In times of danger it’s frequently better to have everyone do the wrong thing than have one person do the right thing on his own. If nothing else the weight of numbers can ensure more people survive. That was why military command ultimate led back to only one person. When it came down to it and everyone had to jump one way there was only one person to say which way they should jump. It didn’t make everyone happy but it did get the job done more often than any other method on hand.

Every spacer knows that officers are useless, lazy pieces of shit who only show up when you’ve fucked up too bad to ignore. Not many enlisted kept in mind that this made officers people who were constantly cleaning shit up, every hour of the day with no breaks, when they were working some kind of punishment detail. Everyone just acted like the brass was there to push you around and take credit for your work and did their best no to draw too much attention from them. And Lang knew he’d never asked himself what happened if there was no officer there to call someone on their shit when it was going down. Now he knew.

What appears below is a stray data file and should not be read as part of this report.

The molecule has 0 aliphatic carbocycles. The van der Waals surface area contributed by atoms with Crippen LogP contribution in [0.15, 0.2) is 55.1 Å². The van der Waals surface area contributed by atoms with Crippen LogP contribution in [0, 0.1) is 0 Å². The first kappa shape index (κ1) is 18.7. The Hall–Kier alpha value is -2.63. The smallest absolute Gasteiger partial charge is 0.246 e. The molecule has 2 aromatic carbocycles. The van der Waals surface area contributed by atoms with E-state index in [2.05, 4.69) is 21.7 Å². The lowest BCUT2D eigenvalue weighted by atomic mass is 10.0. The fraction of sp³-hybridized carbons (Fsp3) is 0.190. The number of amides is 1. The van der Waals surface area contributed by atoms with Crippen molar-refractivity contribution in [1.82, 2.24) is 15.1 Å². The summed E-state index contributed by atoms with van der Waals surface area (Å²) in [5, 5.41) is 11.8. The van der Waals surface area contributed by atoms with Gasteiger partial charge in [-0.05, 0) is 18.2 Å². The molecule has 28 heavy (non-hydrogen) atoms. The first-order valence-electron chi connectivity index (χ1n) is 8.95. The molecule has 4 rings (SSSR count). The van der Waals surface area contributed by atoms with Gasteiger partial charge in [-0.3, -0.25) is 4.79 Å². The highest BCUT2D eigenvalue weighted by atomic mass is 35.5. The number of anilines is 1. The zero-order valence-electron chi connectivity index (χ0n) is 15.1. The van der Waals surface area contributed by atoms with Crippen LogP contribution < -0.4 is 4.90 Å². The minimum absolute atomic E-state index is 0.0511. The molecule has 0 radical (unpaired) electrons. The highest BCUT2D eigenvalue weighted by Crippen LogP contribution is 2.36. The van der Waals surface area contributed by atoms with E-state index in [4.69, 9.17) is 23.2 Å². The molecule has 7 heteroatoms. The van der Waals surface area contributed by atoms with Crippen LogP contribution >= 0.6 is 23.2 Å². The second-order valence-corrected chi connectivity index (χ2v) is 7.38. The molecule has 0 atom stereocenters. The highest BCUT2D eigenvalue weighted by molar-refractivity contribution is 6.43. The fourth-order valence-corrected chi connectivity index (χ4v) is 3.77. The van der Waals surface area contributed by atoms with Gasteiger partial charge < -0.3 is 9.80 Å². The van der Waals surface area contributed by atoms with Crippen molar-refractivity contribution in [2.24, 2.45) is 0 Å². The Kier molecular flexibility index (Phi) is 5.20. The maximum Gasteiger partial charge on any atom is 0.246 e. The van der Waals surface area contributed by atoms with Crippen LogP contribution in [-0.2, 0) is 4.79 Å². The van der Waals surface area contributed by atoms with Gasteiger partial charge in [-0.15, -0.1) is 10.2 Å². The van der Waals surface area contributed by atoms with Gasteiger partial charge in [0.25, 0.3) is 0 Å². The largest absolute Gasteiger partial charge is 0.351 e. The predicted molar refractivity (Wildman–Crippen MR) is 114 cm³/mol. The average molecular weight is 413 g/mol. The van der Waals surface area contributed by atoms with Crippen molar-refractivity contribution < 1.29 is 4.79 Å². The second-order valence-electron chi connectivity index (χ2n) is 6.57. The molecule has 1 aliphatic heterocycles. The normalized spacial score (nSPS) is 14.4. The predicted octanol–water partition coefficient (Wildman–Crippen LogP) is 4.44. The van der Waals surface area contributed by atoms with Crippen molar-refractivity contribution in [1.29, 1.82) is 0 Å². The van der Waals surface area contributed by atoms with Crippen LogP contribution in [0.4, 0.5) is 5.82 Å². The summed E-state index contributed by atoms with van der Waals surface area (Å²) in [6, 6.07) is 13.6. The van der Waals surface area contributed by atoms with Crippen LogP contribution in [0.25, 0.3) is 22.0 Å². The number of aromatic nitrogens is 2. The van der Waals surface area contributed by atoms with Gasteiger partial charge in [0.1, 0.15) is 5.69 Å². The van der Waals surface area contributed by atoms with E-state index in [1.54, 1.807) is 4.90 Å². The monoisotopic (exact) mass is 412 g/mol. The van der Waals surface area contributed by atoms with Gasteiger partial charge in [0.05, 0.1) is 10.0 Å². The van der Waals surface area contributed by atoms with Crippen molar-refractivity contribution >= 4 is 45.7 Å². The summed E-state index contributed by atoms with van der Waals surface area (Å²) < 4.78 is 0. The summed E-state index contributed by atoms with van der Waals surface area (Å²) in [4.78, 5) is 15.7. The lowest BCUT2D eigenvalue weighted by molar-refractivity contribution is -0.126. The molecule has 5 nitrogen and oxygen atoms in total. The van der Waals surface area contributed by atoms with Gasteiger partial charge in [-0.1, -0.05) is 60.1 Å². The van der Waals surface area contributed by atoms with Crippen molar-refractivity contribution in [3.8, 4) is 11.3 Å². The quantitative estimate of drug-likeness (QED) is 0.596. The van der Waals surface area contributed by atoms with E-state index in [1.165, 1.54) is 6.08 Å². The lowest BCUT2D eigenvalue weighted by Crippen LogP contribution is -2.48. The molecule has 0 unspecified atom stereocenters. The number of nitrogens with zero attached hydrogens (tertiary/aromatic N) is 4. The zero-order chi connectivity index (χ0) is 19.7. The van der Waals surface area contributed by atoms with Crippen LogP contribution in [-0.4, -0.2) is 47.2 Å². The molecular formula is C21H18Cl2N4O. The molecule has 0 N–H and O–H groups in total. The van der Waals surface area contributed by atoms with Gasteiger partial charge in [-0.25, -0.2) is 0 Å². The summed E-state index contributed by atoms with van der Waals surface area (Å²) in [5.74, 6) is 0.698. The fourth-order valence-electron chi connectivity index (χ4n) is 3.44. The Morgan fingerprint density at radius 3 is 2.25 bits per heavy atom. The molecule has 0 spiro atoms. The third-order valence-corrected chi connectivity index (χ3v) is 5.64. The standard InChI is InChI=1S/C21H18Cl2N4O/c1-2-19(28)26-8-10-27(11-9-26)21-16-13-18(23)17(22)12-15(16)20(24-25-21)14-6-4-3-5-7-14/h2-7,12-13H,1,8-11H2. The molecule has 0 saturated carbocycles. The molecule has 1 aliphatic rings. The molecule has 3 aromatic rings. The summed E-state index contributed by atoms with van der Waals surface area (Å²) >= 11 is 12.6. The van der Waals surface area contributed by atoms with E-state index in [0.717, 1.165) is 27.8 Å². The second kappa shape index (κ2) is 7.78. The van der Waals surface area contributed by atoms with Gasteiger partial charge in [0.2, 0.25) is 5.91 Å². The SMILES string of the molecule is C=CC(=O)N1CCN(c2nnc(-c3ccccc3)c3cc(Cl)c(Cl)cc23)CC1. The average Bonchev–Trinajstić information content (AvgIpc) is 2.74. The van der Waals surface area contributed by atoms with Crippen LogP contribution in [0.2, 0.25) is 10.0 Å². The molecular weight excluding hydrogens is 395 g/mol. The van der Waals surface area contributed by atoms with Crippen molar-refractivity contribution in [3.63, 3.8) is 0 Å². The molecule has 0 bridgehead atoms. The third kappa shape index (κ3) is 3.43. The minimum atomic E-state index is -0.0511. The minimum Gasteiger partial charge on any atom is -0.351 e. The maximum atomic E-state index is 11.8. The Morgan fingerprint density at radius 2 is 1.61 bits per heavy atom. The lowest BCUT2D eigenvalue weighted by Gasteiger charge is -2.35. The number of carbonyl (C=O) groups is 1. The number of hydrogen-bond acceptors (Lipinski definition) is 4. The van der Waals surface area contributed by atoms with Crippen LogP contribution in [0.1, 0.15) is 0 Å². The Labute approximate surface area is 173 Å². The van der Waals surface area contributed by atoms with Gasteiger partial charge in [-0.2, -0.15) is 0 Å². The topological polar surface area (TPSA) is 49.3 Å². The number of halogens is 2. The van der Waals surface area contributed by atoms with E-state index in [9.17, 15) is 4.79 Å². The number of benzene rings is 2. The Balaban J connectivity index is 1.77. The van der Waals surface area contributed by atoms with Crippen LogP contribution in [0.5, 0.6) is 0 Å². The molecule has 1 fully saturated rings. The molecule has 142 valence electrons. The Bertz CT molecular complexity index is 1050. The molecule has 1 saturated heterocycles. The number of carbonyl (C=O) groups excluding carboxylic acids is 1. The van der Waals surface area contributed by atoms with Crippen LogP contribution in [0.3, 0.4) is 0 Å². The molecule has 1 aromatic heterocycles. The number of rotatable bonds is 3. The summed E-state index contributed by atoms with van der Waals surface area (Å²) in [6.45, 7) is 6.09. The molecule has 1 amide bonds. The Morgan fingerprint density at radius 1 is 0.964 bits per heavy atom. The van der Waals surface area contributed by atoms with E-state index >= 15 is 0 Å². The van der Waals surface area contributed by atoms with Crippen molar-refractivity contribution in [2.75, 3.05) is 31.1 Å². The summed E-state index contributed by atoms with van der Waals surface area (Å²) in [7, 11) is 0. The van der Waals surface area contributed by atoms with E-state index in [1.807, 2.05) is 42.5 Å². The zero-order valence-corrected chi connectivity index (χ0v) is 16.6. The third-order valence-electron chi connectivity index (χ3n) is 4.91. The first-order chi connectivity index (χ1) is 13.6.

Because, as much as he was a sanctimonious prick, Mond was right. The cost of being the man who said “Jump” was being responsible for every jump people made. Or didn’t make.

The cost of being the lazy shit was watching everything everyone else was doing and stepping in when it was about to go bad. He’d seen everything that happened, known it could have gone bad, but done nothing to reign Dex in. He hadn’t ever asked to be in charge but he’d been put in charge and the one time it really mattered he’d failed to do his job. He wasn’t sure what Mond had meant by his statement but Lang knew why Dex was dead. Sure, Mond had his share of responsibility but that was between him and his superiors.

Well, it was a war crime to summarily execute prisoners but Earth wasn’t a signatory of the Newtonian Accords so there were probably more than a few hurdles to pass if Copernicus wanted to prosecute him.

Lang rubbed his eyes wearily and tried to reign in his thoughts. He still needed to get Priss and himself out of the room and back into space somehow. And as bad as losing anyone was, Dex was the closest thing they had to an expert on Earth. Not that his college level knowledge had helped a whole lot, given the totally different perspective at work on Earth now. Finding where they were on a map shouldn’t be too difficult, finding the Launch Zone might be a bit harder, but doing it all in an alien culture would be next to impossible. They looked at everything in such different ways…

His eyes focused, unbidden, on the bizarre symbol on the far wall. And just like that doubt vanished from his mind. Lang bolted to his feet, with a triumphant shout of, “Launch Zone!”